Two weeks after judicial officials decreed that four construction managers building 35 new courthouses across the state would have to "immediately" move to fully insure their work, only one has actually done so.
The company that has contracts on 70 percent of the new projects — Codell Construction of Winchester — has not yet posted bonds insuring 100 percent of the work.
Attorney William Geisen, who issued the opinion for the Administrative Office of the Courts saying that 100 percent performance bonds were required by state law, AOC regulations and by contract, said he did not have a firm date on when that bonding would be acquired for the projects.
"We are continuing to monitor whether the construction managers are making good-faith efforts to secure the extra bonds," Geisen said. "From what I have heard, they continue to make good-faith efforts."
However, one of the whistle blowers on the bonding situation says he doesn't understand how work on courthouse construction can continue.
"The fact is three contractors are in default of their contracts and they're being allowed to proceed with construction and design, which is against the contract and the (AOC) regulations," said Todd Loehnert, a bonding expert with Wells Fargo in Louisville. "There is no other contractor in this state that would be allowed to be on the job where a 100 percent performance bond is required, period."
Supreme Court Chief Justice John D. Minton appointed Geisen to investigate the state's courthouse construction program after the Lexington Herald-Leader reported that Codell Construction of Winchester was routinely bonding only 5 percent of its work on courthouse projects rather than 100 percent of the contract value.
Codell, an old-line, politically connected company, is construction manager on 24 of the 35 projects that are not currently fully bonded. Construction managers on the other 11 projects are Alliance Construction of Glasgow or Branscum Construction of Russell Springs.
Neither John W. Hayes, a Lexington attorney who represents Codell, nor Buckner Hinkle, who represents Alliance Construction of Glasgow, nor Doug Alexander, who represents Branscum, was available for comment.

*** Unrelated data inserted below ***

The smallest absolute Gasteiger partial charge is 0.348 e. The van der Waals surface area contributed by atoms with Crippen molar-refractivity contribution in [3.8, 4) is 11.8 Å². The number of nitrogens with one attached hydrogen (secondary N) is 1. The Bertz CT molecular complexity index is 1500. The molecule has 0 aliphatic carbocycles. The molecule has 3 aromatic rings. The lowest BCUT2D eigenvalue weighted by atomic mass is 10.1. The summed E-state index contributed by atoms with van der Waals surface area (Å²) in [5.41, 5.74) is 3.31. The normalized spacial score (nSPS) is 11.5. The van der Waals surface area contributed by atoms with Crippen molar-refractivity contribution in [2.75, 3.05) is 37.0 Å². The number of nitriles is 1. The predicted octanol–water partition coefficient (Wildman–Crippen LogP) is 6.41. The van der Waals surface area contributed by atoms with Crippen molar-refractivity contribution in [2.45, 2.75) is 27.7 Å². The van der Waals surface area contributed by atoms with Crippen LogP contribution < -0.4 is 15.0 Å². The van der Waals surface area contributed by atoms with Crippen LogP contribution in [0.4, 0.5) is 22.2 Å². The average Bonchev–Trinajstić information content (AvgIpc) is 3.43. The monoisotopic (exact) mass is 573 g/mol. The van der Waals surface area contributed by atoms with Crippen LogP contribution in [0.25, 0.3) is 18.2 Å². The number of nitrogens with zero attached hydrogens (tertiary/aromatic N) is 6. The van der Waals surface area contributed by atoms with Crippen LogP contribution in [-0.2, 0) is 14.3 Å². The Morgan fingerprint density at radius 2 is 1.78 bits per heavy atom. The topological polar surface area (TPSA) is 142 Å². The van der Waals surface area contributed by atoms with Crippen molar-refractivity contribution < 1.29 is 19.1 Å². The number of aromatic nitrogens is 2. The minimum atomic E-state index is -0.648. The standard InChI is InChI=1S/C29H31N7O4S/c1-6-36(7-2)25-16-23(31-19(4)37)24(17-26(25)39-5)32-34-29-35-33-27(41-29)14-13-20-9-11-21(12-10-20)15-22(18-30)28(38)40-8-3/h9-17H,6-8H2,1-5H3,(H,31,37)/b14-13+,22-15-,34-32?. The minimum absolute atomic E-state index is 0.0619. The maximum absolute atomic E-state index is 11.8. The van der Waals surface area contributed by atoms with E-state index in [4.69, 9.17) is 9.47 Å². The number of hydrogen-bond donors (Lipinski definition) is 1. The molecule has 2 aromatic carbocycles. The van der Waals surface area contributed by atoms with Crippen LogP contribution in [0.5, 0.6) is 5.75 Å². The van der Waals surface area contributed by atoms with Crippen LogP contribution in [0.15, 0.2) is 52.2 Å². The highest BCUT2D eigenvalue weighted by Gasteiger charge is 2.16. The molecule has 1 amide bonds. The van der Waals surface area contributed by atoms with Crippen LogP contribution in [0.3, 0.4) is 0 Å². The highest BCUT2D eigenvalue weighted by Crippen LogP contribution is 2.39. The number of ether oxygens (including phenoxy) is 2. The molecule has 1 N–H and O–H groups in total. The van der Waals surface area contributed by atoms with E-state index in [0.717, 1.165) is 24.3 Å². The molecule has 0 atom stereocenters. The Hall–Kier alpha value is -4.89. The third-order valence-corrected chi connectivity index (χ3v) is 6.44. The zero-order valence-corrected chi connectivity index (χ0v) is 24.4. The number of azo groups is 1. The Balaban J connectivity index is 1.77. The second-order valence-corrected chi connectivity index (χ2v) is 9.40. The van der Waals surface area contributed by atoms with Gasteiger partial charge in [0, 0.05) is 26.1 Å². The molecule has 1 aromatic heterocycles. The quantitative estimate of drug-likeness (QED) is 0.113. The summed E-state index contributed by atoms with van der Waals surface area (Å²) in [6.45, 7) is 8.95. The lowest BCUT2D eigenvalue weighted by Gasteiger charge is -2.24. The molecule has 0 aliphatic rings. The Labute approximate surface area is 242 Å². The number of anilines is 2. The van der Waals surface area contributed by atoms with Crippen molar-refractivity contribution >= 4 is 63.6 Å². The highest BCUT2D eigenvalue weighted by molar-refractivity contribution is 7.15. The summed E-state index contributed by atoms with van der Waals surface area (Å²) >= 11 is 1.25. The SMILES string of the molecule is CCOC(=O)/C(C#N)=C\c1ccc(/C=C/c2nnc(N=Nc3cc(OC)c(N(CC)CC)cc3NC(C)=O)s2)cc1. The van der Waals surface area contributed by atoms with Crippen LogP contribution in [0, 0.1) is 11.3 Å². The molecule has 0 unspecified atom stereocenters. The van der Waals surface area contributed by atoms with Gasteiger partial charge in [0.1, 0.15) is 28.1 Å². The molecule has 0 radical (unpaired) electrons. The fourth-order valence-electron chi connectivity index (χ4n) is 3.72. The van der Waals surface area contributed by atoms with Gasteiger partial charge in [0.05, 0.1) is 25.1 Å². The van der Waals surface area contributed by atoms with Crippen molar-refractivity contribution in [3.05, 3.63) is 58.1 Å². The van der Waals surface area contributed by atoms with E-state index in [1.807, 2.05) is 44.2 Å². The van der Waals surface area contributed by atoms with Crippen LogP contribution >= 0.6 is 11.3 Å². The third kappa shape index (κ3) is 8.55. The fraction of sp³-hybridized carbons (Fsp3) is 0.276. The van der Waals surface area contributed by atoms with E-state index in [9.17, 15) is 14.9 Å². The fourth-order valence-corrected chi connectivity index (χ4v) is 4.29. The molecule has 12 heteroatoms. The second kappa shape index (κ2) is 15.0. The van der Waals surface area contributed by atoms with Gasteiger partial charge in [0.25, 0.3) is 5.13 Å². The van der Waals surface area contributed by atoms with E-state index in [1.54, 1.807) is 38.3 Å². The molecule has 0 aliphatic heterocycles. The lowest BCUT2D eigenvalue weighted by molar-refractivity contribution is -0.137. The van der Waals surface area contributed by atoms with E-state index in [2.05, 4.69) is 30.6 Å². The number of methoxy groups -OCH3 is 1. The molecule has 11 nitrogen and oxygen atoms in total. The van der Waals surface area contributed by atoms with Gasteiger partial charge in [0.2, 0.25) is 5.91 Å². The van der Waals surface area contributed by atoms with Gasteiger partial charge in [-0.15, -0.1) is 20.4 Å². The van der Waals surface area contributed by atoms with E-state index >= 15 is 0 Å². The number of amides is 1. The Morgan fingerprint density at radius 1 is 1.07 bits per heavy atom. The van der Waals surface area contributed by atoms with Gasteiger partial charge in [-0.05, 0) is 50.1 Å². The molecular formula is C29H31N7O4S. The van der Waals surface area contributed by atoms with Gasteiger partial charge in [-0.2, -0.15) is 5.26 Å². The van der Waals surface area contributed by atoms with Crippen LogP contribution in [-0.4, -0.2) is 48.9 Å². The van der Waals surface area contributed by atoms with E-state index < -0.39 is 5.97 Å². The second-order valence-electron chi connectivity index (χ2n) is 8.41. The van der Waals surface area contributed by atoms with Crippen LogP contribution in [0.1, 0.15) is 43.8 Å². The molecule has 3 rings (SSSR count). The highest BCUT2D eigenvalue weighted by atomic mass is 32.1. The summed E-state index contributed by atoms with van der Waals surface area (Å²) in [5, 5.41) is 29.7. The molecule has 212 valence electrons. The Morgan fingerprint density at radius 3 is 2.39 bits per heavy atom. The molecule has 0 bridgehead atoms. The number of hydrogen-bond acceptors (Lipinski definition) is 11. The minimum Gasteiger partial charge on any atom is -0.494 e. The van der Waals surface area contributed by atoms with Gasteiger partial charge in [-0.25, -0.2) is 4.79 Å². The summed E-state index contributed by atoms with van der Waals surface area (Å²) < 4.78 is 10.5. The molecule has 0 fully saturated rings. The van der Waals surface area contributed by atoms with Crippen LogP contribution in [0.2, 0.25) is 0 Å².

Codell representatives have said in the past that they stood ready to provide the full bonding.
However, Geisen said that the bonding is at a standstill because the construction managers think the counties should pay the premiums for the full bonding. The money to pay for the bond premiums is automatically included in the construction managers' fees, so increasing the bonding will hurt the overall profit margin of the construction firm.
But Geisen said the law is clear.
"I believe the bond premiums should be paid out of their fee; I think they believe that the bond premiums should be paid as an extra," he said.
In at least five cases, Codell secured 5 percent bonds only after construction was well under way. So while the construction management fee includes money to pay the premium on a 100 percent bond, which is about 1 percent of the bond's cost, the company paid premiums for only 5 percent bonds.
Geisen said the construction manager's fee is formulated to include the cost of buying a 100 percent performance bond. But Codell has not reimbursed the counties or the AOC for the extra money they received in their fee on the projects that were only bonded at 5 percent, Geisen said.
Geisen said he would continue to work toward a resolution.
Trace Creek Construction is the only firm that has posted a 100 percent performance bond since Geisen's opinion. It is for the full cost of building the $8.1 million Fleming County judicial center.
Trace Creek's owner, Sam Howard, said he had posted a 100 percent construction bond on the Fleming County courthouse after receiving a copy of Geisen's opinion and a letter from the AOC.
"Per the requirements of the Geisen letter, before Trace Creek could receive a contract, we are required to post a 100 percent bond," said Howard. "Trace Creek will post whatever is required by law."